September 20th 1920
From Adyar on Sept. 20th 1920, Mr. Wadia wrote a letter and published copies of it to the membership of the T S in America, clearly setting out his views on this matter. He wrote, in summary :
"Criticism should never be grounds for expulsion of any member. Majority vote should rule all matters of administration. While in America and staying at Krotona, Hollywood (now moved to Ojai), he encountered evidence of wrong principles and wrong methods apparently used by certain administrators in the American Section. He was then slandered by those officials, and a complaint had been lodged in Adyar with Mrs. Besant, International President T S. Mr. Wadia proceeded to expose publicly what was going on. He stood for the principles of clear speech and an exposure of such matters, as it concerned all members who were free to vote."
He returned in 1920 to Europe, and traveled to Paris to attend the World Congress of the Theosophical Society - Adyar there. Thereafter he was asked to visit a number of countries where T S Branches were active; he visited Belgium, lecturing in Brussels, Antwerp, Ghent, Ostend, Liege, Charleroi, Marianwelz. 19 lectures delivered, two at the Universite Internationale. He was enthusiastically received and listened to by those engaged in labour reform and by their members, the workers themselves.
He received, then, an invitation to attend the First World Congress of Psychical Research, to meet in Copenhagen; and another from the third World Brotherhood Congress, to meet in Prague. As he was not able to go to either of them he sent papers, which were received with satisfaction.
Following Belgium, he visited Holland, where he worked for 2 weeks, 56 meetings were held. Copenhagen was next visited where 4 talks were given to various groups. Then, on to Sweden, Malmo, Goteborg, Gefle, Stockholm; then to Oslo, Norway, where the Annual Convention of the Norwegian T S was held. Next to Helsinki, Finland. A tour which began in Marseilles in the South of France on February 20th ended October 20th 1920 in Finland. He then sailed back to India.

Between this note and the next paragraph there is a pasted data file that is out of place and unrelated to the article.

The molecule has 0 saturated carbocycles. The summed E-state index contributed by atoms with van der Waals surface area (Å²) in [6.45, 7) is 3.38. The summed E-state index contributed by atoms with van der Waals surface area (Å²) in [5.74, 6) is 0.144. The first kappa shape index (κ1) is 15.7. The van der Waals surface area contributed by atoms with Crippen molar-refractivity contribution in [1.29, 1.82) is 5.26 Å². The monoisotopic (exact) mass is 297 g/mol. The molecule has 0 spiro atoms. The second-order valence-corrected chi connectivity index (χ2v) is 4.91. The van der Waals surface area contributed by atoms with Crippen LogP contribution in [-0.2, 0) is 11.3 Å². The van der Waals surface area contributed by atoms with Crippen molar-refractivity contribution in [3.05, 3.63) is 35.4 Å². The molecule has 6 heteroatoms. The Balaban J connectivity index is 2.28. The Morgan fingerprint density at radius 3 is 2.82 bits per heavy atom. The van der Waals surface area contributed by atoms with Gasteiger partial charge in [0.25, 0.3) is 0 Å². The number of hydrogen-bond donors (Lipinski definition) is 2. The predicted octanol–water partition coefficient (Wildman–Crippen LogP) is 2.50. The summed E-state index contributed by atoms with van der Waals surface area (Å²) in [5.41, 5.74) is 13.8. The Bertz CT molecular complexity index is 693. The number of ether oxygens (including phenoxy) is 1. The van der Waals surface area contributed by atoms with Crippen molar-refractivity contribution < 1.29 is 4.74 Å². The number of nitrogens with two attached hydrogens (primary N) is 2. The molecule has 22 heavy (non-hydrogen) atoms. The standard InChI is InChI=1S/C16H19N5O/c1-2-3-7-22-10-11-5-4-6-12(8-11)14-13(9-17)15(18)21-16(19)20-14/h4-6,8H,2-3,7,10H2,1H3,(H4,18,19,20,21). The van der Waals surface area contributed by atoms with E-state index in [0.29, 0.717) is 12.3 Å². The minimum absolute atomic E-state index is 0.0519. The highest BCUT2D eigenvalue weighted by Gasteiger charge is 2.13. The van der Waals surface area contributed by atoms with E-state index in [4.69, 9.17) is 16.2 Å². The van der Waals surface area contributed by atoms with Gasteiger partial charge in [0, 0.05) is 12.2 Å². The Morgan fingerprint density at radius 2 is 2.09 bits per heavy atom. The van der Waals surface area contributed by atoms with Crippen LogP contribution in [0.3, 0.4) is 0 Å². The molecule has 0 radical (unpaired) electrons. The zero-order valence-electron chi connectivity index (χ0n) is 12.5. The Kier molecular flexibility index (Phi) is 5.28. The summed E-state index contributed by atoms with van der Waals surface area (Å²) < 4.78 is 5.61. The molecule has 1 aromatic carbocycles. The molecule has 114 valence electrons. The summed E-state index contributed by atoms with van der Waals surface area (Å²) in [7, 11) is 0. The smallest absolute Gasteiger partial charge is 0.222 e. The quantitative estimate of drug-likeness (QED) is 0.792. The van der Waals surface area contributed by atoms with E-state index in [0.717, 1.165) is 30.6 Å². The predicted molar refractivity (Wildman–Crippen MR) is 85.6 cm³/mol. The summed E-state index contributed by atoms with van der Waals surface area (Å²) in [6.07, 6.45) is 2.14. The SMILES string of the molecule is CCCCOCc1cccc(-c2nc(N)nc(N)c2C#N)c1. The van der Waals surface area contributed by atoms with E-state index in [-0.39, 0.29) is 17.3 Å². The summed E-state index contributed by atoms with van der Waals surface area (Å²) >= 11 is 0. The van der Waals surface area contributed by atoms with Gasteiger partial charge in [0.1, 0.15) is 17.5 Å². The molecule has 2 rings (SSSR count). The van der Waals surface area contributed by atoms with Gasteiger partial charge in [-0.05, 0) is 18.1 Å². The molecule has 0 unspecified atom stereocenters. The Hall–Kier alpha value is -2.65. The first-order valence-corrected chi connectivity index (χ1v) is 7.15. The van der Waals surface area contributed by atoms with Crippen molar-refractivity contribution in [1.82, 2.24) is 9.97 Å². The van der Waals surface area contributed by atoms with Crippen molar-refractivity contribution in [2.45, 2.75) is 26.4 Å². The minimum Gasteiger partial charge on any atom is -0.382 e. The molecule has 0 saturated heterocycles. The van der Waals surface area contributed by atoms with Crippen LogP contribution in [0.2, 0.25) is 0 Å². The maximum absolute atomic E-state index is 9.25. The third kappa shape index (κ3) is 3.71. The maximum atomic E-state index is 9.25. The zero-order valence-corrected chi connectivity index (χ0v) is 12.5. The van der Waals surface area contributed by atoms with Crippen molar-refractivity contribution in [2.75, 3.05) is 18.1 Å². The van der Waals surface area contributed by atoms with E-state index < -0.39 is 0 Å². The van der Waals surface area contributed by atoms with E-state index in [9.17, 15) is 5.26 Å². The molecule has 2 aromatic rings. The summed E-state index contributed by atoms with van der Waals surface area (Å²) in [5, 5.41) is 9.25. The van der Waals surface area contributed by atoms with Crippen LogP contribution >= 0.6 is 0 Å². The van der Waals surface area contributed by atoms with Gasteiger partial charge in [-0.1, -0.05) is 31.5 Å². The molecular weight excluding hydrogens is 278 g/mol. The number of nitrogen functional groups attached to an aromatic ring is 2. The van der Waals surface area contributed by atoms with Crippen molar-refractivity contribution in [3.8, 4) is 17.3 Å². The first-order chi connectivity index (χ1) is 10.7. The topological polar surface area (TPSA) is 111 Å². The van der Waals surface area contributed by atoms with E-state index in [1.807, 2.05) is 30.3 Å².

October 25th 1921
Meanwhile, the Government of India in 1921 appointed Mr. Wadia a member of the Indian Delegation to the second International Labour Conference under the League of Nations, which was to meet in Geneva, Switzerland, October 25th, 1921 and this was to be continued for a month. This necessitated a second trip to Europe, and In November 1921, after the conference, Mr. Wadia again sailed for America and thereafter he returned to make his final efforts in Adyar--and these being unsuccessful he resigned in mid-1922.
B.P.Wadia resigned from the Theosophical Society on the 18th of July 1922. He broadcast the nature and reasons for his resignation widely to members of the TS. He issued an 18 page pamphlet entitled:-- To All my Fellow Theosophists and Members of the Theosophical Society, A statement by B. P. WADIA. This included
He spoke of his finding that W.Q.Judge had been wronged in the period of 1894-96 by those in the T.S. who had attacked him on flimsy and insufficient evidence. He stated there that he would be working thenceforth for Theosophy through the United Lodge of Theosophists, which of all existing Theosophical bodies in the world, was the one that he had found to be closest in ideal and practice to the original programme of the Theosophical Society as started by the Masters, with, Mme. Blavatsky as Their Agent, Col. H.S.Olcott as President for Life, and with Mr. W.Q.Judge as Counsel to the Society, and later as General Secretary of the American Section T.S.
B.P. Wadia, stated that he did not "look back," nor did he mention ,or apologize for, what he had written earlier in support of the policies of Mrs. Besant, and others of the leaders of the Theosophical Society in the period when he was a member between 1903 and 1922. That door was closed.
After his resignation he returned to Los Angeles. He directed the whole thrust of his energy and work into the United Lodge of Theosophists. The principles of the ULT can be found in the Declaration of the United Lodge of Theosophists (if this link does not work, the same declaration can be found at: http://www.theosophycompany.org/declar.html).
October 1st 1922
In response, the T S, Adyar, issued : "An Open Letter to Mr. Wadia" by J. Nityananda and J. Krishnamurti. This was reprinted by Krotona, Hollywood in America, Oct. 1st 1922 and circulated to the American T S membership.
(*)The original document written by Dallas Tenbroeck is far longer. For this online edition it was cut it into distinct pieces, linked by hyperlinks. Also paragraphs have been deleted here and there. These deletions and the links are given in italics.
Mr. Tenbroeck wants to make explicit that he is not a spokesman for the ULT. The articles on this website are strictly his personal opinion and knowledge.
(1)T. L. Crombie, Friend of India, by E. Beswick, pp 2 - 4; International Book House PVT. LTD, Bombay, November, 1958.
(2)see O.E.LIBRARY CRITIC issues 1919-23 for more details about the thrusting on the T S membership of the LIBERAL [OLD] CATHOLIC CHURCH, STAR OF THE EAST, CO-MASONRY, etc.